FOOD


THE ART OF TARTS

by Betty Thompson



We gazed a long time in the window of a little French bakery, eyeing the choices. The greatest appeal was a tray of crisp little cookie-like tart shells. Each was filled with a spoonful of smooth sweet custard, a complimentary contrast to the tart fruit nestled on top. The artfully arranged red currants, black currants, strawberries and raspberries were glazed with apricot jam for a dazzling finish. A feast for the eyes and the taste buds.

Tarts are baked in all sizes and shapes, even free form. But a tray of small ones with a variety of fruit is so enticing and colorful and requires no messy portioning and cutting. Three-inch tart tins are inexpensive and available at cookware shops.

Fruit tarts are easy, especially with a reserve of baked frozen shells. They can be filled at the last minute for any number of guests. A jar of lemon curd, a carton of flavored cream cheese or creme fraiche (cultured cream) can be purchased along with fruit for quick preparation. Tarts are best if filled just two to three hours ahead of serving.

Tart pastry, unlike pie dough, is very workable. Egg and sugar give it strength so once the pastry is taken out of its mold the sides will not collapse. A spoonful can be pressed into smaller tins with the fingers.

For larger tart shells, roll dough about 1/8-inch thick then press into a buttered tart tin. Trim edges by rolling a rolling pin across the top. Prick dough of large shells with a fork before baking.

Most fruits go well with custard, lemon curd and cream cheese fillings. This layer helps hold the fruit in place and tastes good. Spread only a half-inch layer in large tart shells so the cream does not spill out when cutting.

Think of color contrasts when choosing and preparing fruit for a tray full of tarts. Fill a large tart shell with colorful concentric circles.

Use this month's recipes as guidelines to create whatever size tart you like with your choice of filling and fruit.

TART PASTRY
1/4 pound butter or margarine, softened
1/2 cup sugar
1 egg yolk
1 tablespoon orange juice
1 teaspoon vanilla extract
1 tablespoon grated orange peel
13/4 cups all-purpose flour

Cream butter until fluffy. Gradually mix in sugar, beating until light. Add egg yolk, orange juice, vanilla and orange peel. Mix in flour. Press dough into greased tart tins. Cut off excess with heel of hand.

Bake 15 to 20 minutes at 350 degrees or until lightly browned. Cool in molds 10 minutes. Insert tip of knife between edge of crust and mold and invert crusts one at a time into your hand. Cool completely on racks. May be frozen. (Adapted from Sorosky's Cookery for Entertaining.)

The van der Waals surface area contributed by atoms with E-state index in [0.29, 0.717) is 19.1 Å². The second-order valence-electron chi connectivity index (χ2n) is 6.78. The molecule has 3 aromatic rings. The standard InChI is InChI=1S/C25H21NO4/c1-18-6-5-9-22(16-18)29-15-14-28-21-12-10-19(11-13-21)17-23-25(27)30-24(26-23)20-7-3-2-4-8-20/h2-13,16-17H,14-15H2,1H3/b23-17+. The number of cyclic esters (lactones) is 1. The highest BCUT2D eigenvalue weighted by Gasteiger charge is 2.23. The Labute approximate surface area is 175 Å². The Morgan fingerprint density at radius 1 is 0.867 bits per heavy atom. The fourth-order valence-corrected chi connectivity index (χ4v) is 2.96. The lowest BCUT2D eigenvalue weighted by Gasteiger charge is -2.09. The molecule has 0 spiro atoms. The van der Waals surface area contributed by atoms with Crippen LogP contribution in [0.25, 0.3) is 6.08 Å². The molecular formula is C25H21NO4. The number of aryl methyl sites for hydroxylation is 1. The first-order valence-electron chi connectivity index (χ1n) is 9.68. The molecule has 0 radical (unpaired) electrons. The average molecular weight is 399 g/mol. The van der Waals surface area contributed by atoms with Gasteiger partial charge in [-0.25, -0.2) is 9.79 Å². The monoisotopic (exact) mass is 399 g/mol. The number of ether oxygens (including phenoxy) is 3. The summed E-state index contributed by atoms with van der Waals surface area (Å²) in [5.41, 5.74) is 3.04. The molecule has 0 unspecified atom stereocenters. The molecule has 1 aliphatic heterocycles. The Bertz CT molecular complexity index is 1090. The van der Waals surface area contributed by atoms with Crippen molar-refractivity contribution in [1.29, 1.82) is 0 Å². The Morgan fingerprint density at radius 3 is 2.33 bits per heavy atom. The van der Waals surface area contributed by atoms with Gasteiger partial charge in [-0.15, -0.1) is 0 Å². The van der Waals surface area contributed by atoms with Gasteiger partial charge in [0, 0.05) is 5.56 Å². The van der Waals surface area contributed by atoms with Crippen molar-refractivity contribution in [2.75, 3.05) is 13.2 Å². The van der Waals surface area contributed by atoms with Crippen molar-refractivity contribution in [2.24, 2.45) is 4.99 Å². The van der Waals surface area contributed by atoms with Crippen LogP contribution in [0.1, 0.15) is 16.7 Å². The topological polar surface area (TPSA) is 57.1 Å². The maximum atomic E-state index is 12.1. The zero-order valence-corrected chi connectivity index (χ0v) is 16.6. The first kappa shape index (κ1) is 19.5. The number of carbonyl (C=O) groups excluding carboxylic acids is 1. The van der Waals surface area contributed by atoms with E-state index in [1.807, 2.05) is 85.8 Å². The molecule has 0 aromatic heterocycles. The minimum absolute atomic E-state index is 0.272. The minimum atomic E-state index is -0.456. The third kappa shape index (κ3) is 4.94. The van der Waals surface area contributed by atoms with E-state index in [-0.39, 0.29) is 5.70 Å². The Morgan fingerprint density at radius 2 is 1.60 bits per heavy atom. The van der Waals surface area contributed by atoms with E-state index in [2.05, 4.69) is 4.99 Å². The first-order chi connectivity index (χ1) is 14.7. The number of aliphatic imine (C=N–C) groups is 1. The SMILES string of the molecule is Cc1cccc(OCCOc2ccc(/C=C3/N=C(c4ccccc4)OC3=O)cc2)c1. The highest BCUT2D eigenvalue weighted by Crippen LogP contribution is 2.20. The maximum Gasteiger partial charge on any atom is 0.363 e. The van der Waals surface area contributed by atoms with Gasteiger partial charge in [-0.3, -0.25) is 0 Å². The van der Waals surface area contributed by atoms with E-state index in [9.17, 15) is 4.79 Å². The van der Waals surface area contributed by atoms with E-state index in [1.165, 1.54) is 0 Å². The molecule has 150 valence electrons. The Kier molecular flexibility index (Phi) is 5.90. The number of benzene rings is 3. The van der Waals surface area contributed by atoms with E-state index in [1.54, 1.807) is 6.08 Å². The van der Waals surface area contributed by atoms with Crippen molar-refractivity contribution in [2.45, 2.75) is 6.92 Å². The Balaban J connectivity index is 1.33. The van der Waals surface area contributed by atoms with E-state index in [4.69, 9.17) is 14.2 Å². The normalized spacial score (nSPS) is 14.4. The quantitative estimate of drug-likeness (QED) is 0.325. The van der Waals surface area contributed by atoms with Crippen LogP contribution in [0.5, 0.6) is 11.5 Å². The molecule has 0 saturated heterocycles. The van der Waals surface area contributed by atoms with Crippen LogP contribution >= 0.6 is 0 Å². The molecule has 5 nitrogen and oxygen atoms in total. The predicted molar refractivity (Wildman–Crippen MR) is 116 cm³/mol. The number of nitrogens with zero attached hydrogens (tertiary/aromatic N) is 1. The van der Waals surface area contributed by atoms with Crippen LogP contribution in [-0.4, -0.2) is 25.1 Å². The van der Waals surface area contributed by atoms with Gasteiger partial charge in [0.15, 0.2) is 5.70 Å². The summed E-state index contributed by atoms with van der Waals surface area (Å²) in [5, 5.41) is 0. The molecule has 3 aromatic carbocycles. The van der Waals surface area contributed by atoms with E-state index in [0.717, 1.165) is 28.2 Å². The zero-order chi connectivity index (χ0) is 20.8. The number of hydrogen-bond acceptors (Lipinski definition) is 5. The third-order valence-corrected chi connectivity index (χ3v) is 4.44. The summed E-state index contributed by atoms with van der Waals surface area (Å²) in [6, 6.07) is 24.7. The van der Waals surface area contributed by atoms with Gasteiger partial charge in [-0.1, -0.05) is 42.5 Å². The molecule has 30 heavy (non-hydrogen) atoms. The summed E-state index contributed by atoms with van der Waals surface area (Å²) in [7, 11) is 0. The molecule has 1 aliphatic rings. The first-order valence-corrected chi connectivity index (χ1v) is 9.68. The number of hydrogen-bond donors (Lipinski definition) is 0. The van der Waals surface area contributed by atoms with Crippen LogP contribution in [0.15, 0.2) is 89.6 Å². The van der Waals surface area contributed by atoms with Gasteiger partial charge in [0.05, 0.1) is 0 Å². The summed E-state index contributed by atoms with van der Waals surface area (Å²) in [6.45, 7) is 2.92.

Yield: 24 three-inch tart tins, 4 six- to seven-inch tart tins, 2 eight- to nine-inch tarts or pie pans, or a 12-inch tart pan.

GLAZED FRUIT TARTS
12 baked tart shells (enough to serve 4 to 6)
2-3 cups fruit, such as sliced strawberries, drained canned diced pineapple or mandarin orange slices, seedless grapes, blueberries or sliced bananas

Cream filling (below)
1/2 cup apricot jam for glaze, warmed and sieved
Spread 2 teaspoons of custard in each shell. Fill each tart with desired fruit, one type of fruit per tart. Brush with apricot glaze. May be refrigerated up to 4 hours.
Pastry Cream Filling
1 cup milk
4 tablespoons sugar
11/2 tablespoons flour
11/2 tablespoons cornstarch
2 egg yolks
1 teaspoon vanilla, lemon or almond extract

Heat milk in a pan. In a small bowl combine sugar, flour, cornstarch and egg yolks. Add a little of the hot milk to the mixture, stirring until smooth. Add the rest of the hot milk and stir. Place the mixture back in the pan and cook until thickened. Add vanilla. Place in a dish and butter the top to prevent a skin from forming. Cool.

Pastry cream will keep 3-4 days refrigerated.

KIWI LEMON TARTS
5-6 kiwi fruits, peeled and sliced crosswise
Lemon curd (below)

1/2 cup apricot jam, warmed and sieved to remove skins, and thinned with 1 tablespoon triple sec liquor.

Place 2 teaspoons lemon filling in each tart shell. Overlap three kiwi slices on top. Brush fruit with apricot glaze. Yield: 12 three-inch tarts.

LEMON CURD
4 tablespoons butter
3/4 cup sugar
Grated rind of one lemon
1/2 cup lemon juice
2 eggs

Cream butter and sugar. Add lemon juice and lemon peel. Mix well with eggs. Cook in a double boiler stirring most of the time until mixture thickens. Mixture will thicken more as it cools. Do not boil.

Pour into a clean jar and refrigerate. Keeps for a week.

RHUBARB TARTS
1/2 pound red rhubarb, diced in 1/2-inch pieces
1/4 cup sugar
1/4 teaspoon finely minced fresh ginger (optional)
11/2 teaspoons cornstarch mixed with 1 tablespoon water
Cream cheese filling (below)

Mix rhubarb, sugar and ginger in a small pan. Let stand 20 minutes till juices run. Cover and cook on low heat 2-3 minutes until tender. Thicken with cornstarch. Cool.

Fill tart shells with cream cheese and a spoon of rhubarb. Yield: 12 three-inch tarts.

CREAM CHEESE FILLING
6 ounces cream cheese
1/4 cup powdered sugar
2 teaspoons fresh orange juice
1 teaspoon grated orange peel

Mix cheese and sugar until smooth. Add orange juice and peel. Or, flavor cheese with a spoonful of jam or drained crushed pineapple.


Betty Thompson has taught cooking locally since 1974.


Comments? E-mail the Journal: ncjour@northcoast.com


The North Coast Journal Table of Contents

The Redwood Country On-Line Homepage